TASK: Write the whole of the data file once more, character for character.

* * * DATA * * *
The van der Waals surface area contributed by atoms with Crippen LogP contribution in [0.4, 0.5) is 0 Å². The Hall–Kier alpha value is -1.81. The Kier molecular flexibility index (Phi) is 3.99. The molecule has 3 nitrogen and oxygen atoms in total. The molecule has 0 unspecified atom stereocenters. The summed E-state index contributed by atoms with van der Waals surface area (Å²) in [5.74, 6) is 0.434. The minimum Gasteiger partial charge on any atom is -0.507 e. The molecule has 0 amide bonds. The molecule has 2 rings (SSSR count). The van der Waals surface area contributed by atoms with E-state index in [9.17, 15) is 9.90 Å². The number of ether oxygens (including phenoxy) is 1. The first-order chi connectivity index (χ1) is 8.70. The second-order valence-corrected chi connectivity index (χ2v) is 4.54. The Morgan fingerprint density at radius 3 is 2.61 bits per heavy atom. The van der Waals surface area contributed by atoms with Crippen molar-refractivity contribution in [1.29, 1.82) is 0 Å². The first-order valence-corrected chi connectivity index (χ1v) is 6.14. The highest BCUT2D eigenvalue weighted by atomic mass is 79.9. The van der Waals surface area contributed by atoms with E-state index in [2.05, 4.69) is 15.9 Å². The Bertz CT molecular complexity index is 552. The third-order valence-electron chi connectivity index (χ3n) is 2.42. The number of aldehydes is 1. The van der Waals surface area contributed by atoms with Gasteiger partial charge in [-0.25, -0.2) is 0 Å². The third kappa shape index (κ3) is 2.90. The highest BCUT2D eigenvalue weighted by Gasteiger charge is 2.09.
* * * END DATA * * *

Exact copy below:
The van der Waals surface area contributed by atoms with Crippen LogP contribution in [0.4, 0.5) is 0 Å². The Hall–Kier alpha value is -1.81. The Kier molecular flexibility index (Phi) is 3.99. The molecule has 3 nitrogen and oxygen atoms in total. The molecule has 0 unspecified atom stereocenters. The summed E-state index contributed by atoms with van der Waals surface area (Å²) in [5.74, 6) is 0.434. The minimum Gasteiger partial charge on any atom is -0.507 e. The molecule has 0 amide bonds. The molecule has 2 rings (SSSR count). The van der Waals surface area contributed by atoms with E-state index in [9.17, 15) is 9.90 Å². The number of ether oxygens (including phenoxy) is 1. The first-order chi connectivity index (χ1) is 8.70. The second-order valence-corrected chi connectivity index (χ2v) is 4.54. The Morgan fingerprint density at radius 3 is 2.61 bits per heavy atom. The van der Waals surface area contributed by atoms with Crippen molar-refractivity contribution in [1.29, 1.82) is 0 Å². The first-order valence-corrected chi connectivity index (χ1v) is 6.14. The highest BCUT2D eigenvalue weighted by atomic mass is 79.9. The van der Waals surface area contributed by atoms with E-state index in [2.05, 4.69) is 15.9 Å². The Bertz CT molecular complexity index is 552. The third-order valence-electron chi connectivity index (χ3n) is 2.42. The number of aldehydes is 1. The van der Waals surface area contributed by atoms with Gasteiger partial charge in [-0.25, -0.2) is 0 Å². The third kappa shape index (κ3) is 2.90. The highest BCUT2D eigenvalue weighted by Gasteiger charge is 2.09.